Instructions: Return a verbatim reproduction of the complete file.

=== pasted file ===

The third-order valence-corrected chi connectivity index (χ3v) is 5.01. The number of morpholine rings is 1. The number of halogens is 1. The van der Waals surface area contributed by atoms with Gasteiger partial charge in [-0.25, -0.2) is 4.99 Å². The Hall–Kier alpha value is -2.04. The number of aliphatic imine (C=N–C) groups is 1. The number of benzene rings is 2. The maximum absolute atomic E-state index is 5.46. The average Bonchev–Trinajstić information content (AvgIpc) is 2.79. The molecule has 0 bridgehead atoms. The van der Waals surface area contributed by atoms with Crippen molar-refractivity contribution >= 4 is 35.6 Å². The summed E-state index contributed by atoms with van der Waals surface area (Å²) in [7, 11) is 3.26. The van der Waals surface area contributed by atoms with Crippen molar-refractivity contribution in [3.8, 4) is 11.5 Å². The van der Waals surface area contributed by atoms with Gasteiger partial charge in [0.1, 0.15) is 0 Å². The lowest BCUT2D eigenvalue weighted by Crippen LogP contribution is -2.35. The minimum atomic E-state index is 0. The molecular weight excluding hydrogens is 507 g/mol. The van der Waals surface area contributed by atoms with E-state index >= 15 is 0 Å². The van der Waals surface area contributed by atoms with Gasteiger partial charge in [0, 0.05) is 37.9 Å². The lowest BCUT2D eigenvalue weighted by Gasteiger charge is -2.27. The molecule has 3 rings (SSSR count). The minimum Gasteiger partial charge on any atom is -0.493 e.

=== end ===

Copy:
The third-order valence-corrected chi connectivity index (χ3v) is 5.01. The number of morpholine rings is 1. The number of halogens is 1. The van der Waals surface area contributed by atoms with Gasteiger partial charge in [-0.25, -0.2) is 4.99 Å². The Hall–Kier alpha value is -2.04. The number of aliphatic imine (C=N–C) groups is 1. The number of benzene rings is 2. The maximum absolute atomic E-state index is 5.46. The average Bonchev–Trinajstić information content (AvgIpc) is 2.79. The molecule has 0 bridgehead atoms. The van der Waals surface area contributed by atoms with Crippen molar-refractivity contribution >= 4 is 35.6 Å². The summed E-state index contributed by atoms with van der Waals surface area (Å²) in [7, 11) is 3.26. The van der Waals surface area contributed by atoms with Crippen molar-refractivity contribution in [3.8, 4) is 11.5 Å². The van der Waals surface area contributed by atoms with Gasteiger partial charge in [0.1, 0.15) is 0 Å². The lowest BCUT2D eigenvalue weighted by Crippen LogP contribution is -2.35. The minimum atomic E-state index is 0. The molecular weight excluding hydrogens is 507 g/mol. The van der Waals surface area contributed by atoms with E-state index >= 15 is 0 Å². The van der Waals surface area contributed by atoms with Gasteiger partial charge in [0, 0.05) is 37.9 Å². The lowest BCUT2D eigenvalue weighted by Gasteiger charge is -2.27. The molecule has 3 rings (SSSR count). The minimum Gasteiger partial charge on any atom is -0.493 e.